On September 25th, 2015, I flew from Bucharest to Fes early in the morning. At midday, I had a stopover in Brussels – Charleroi, the airport dedicated mainly to low-cost flights. Some people sat and waited for their next flight on a concrete parapet in front of the airport. So I did the same for a while, then nibbled a snack at one of the airport’s fast-foods before on-boarding on my second flight. In the afternoon, I landed at the airport in Fes, which featured modernist architecture with a local imprint. I filled out the visa application form and waited for my checked baggage at the baggage claim area. In front of the modest airport, my driver, Fouad, was waiting for me.
Milouda was the landlady of riad Casa Aya Medina, where I was about to stay for a few nights. I had asked her to send someone to wait for me at the airport. She had told me a fair price, which I had double-checked in the Lonely Planet guide (15US$), and accepted her airport-ride offer. Fouad, the driver who was waiting for me, drove me in his luxurious car to Fes. He was attentive and gallant. He gently sneaked a business card in my hand and strove to chat with me in English.
In Fes-el-Bali (medina – ‘old town’), Fouad parked the car near the school and mosque in Ain Azletin neighborhood. From there, we walked along a narrow street in the medina and suddenly turned left on a dead-end back-street. A few children somehow managed to play with a ball on that tiny passage. Eventually, Fouad knocked at a door at the end of the alley, and Mohamed (an employer of the riad) opened the door and welcomed us.
In the lounge (taklidi) of the riad, Mohamed served me Moroccan tea with crispy cakes (fkas and ghriyba) cooked by his mother. Then, he told me I could choose to stay in any room in the riad because there were no other guests at that moment. As I was talking with Mohamed, I learned the difference between a riad, a dar, and a house in Morocco. Riad is a traditional palace with an inner courtyard centered around a fountain and a small garden, and many guest rooms on the upper floors. Dar is an authentic Moroccan house with a modest patio and four to six guest rooms on the upper floors. Similarly, a house accommodates only one family and has no guest rooms.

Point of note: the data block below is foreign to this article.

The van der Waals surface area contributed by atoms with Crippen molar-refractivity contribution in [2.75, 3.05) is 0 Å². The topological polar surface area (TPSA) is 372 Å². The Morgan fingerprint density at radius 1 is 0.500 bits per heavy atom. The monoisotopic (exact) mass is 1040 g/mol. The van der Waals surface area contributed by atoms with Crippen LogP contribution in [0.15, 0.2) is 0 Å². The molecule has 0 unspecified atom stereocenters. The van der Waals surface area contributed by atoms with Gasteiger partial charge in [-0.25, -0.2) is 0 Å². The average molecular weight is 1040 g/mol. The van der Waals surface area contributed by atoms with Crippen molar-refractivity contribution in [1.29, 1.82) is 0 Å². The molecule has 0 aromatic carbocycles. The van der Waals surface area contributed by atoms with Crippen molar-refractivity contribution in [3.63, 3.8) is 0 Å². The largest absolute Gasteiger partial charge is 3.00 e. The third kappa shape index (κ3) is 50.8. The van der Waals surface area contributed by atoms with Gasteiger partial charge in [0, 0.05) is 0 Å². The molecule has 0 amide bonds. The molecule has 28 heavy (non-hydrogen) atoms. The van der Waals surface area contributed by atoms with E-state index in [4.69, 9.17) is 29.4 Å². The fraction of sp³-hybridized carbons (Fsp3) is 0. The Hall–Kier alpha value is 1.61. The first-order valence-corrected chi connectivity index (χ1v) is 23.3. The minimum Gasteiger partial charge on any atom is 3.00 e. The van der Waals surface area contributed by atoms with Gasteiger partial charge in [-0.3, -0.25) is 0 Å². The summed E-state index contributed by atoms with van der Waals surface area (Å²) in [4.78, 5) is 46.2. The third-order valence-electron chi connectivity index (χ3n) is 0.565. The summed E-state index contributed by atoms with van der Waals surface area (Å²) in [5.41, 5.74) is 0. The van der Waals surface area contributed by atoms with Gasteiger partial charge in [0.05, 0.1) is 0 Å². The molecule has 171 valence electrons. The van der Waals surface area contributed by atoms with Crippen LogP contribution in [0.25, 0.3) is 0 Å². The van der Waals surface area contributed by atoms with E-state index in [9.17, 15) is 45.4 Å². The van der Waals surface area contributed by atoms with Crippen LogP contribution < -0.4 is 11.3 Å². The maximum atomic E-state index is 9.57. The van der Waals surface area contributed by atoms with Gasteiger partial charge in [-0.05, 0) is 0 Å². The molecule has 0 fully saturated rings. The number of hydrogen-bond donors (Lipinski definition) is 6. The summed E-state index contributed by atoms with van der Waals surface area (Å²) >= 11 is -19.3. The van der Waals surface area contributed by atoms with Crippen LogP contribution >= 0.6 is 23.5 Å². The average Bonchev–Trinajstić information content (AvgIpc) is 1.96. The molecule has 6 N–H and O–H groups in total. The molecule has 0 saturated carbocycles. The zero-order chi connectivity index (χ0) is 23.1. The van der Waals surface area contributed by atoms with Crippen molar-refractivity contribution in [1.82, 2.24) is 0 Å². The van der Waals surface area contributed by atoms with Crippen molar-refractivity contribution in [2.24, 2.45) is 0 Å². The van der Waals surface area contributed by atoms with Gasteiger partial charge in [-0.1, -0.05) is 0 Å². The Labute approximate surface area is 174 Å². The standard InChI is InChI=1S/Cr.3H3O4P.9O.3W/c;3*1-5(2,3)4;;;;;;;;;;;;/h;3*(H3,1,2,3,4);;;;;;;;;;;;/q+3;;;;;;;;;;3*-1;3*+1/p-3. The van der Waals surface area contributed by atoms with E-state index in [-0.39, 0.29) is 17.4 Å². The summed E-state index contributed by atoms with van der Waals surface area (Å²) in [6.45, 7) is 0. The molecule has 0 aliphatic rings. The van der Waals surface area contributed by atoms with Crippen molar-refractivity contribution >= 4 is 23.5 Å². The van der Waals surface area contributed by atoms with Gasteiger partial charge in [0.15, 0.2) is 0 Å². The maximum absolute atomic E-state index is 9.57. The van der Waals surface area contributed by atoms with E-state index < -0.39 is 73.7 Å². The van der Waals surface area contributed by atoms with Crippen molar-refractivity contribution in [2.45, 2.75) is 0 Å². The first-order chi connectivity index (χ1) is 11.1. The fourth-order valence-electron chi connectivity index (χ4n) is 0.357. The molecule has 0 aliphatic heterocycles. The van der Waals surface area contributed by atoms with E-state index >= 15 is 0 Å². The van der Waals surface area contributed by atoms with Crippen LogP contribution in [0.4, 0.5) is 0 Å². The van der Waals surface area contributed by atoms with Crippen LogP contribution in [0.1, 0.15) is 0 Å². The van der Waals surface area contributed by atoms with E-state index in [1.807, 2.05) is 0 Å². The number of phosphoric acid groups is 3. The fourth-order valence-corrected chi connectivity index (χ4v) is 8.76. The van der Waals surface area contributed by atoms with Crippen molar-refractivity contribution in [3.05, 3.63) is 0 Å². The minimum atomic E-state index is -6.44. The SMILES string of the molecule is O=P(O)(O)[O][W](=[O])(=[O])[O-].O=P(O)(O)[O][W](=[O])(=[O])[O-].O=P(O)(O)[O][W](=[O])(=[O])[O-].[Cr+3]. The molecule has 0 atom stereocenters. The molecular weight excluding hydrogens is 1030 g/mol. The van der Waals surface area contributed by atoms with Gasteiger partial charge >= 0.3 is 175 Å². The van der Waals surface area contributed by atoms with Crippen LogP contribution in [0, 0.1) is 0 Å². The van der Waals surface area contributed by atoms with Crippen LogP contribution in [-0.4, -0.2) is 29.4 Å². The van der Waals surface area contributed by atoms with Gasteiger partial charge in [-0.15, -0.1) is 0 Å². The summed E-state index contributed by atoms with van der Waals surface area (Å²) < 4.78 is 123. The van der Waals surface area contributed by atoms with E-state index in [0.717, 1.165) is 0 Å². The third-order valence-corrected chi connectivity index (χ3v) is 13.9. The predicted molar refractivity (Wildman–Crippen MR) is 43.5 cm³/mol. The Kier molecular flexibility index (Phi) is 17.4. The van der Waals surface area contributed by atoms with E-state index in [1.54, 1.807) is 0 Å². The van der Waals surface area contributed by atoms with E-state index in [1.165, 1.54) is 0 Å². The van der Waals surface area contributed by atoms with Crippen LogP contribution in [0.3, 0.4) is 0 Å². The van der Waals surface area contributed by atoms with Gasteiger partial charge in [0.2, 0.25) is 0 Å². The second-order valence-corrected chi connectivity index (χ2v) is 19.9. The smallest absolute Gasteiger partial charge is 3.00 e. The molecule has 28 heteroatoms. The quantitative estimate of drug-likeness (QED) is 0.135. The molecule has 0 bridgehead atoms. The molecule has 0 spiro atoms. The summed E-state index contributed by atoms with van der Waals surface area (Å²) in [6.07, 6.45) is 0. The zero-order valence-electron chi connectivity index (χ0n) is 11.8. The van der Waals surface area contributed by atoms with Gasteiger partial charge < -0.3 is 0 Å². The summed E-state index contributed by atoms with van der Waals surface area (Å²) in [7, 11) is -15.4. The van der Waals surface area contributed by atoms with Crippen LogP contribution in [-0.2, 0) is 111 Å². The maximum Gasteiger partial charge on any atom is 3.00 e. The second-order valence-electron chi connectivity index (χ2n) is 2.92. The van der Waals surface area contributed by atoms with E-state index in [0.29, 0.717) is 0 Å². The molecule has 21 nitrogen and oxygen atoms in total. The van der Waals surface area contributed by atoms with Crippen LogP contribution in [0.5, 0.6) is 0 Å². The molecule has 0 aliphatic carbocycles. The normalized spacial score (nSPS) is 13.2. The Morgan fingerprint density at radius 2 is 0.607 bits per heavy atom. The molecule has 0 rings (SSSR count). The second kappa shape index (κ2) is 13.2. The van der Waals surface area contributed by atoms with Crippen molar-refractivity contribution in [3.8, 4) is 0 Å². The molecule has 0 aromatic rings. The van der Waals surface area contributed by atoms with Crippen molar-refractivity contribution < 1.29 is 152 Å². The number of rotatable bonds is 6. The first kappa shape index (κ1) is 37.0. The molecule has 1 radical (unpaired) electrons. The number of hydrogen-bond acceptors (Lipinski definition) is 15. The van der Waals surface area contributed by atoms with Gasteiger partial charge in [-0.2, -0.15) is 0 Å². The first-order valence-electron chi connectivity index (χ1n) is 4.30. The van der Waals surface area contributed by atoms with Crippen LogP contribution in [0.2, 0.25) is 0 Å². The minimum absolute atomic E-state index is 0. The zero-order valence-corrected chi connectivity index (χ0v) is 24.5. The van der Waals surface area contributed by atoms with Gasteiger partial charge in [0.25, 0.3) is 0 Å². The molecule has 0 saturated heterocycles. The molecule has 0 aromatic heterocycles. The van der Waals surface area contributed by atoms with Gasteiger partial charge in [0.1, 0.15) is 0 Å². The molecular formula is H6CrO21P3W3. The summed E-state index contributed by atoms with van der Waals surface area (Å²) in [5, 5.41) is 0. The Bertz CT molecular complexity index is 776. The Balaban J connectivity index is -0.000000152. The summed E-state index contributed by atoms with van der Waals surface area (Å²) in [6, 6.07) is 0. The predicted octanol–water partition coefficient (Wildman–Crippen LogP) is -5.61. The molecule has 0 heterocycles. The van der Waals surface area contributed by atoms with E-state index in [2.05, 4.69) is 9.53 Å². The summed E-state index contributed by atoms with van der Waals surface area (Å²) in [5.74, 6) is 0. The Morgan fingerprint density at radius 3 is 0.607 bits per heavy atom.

Milouda had accepted me to stay in her riad for four nights in exchange for an article about Casa Aya Medina on my travel blog. In the evening, she came with her boyfriend to the riad and personally greeted me. Milouda told me the muezzin used to sing the first call-to-prayer of the day at 5 a.m. every morning. She noticed I didn’t like that and added she could take me on a medina tour the following day. Then, Mohamed also invited me to have dinner with his family. I was tired though, so, sadly, I had to put it off for the following day.
Fes, the first day – the old medina
Short Description. I went on a tour of the medina (Fes-el-Bali) with Milouda and three Japanese girls. We explored mosques, Koranic schools, and all kinds of shops. Later, I explored the medina by myself. In the evening, I went with Mohamed to have dinner with his family in the Merinids neighborhood.
Mohamed served me breakfast in the patio of Casa Aya Medina every morning. Traditional Moroccan mint tea, small cakes, cornbread-sized-grain made of semolina, classic melted cheese, and fruit jam. I asked him to call Milouda for the promised medina tour, but she was already on the run with a group of three Japanese girls. Eventually, she managed to quickly pick me up from the small parking lot in Ain Azletin square.
The spiritual and imperial capital of Morocco, Fes held the largest medieval medina in the world, over 1200 years old (listed as a UNESCO World Heritage Site). The town of Fes had been invaded several times by Berbers, Almoravids, Almohads, and Merinids. Besides, at the beginning of the 20th century (1912-1956), it fell under the power of the French Protectorate. Thus, Fes was the oldest Imperial City in Morocco – dubbed Mecca of the West, the Athens of Africa, and the Capital of Handicrafts.
The medina in Fes held a labyrinth of streets bustling from early morning (from the first call-to-prayer) until late at night when the last tourists ended their shopping. The medina was a living swarm, full of smells, colors, cries, incantations, and prayers. A complex urban system (without pre-established urban planning) under continuous transformation. An amalgam of alleys (derbs), dead-ends, squares, or empty plots, houses, and riads.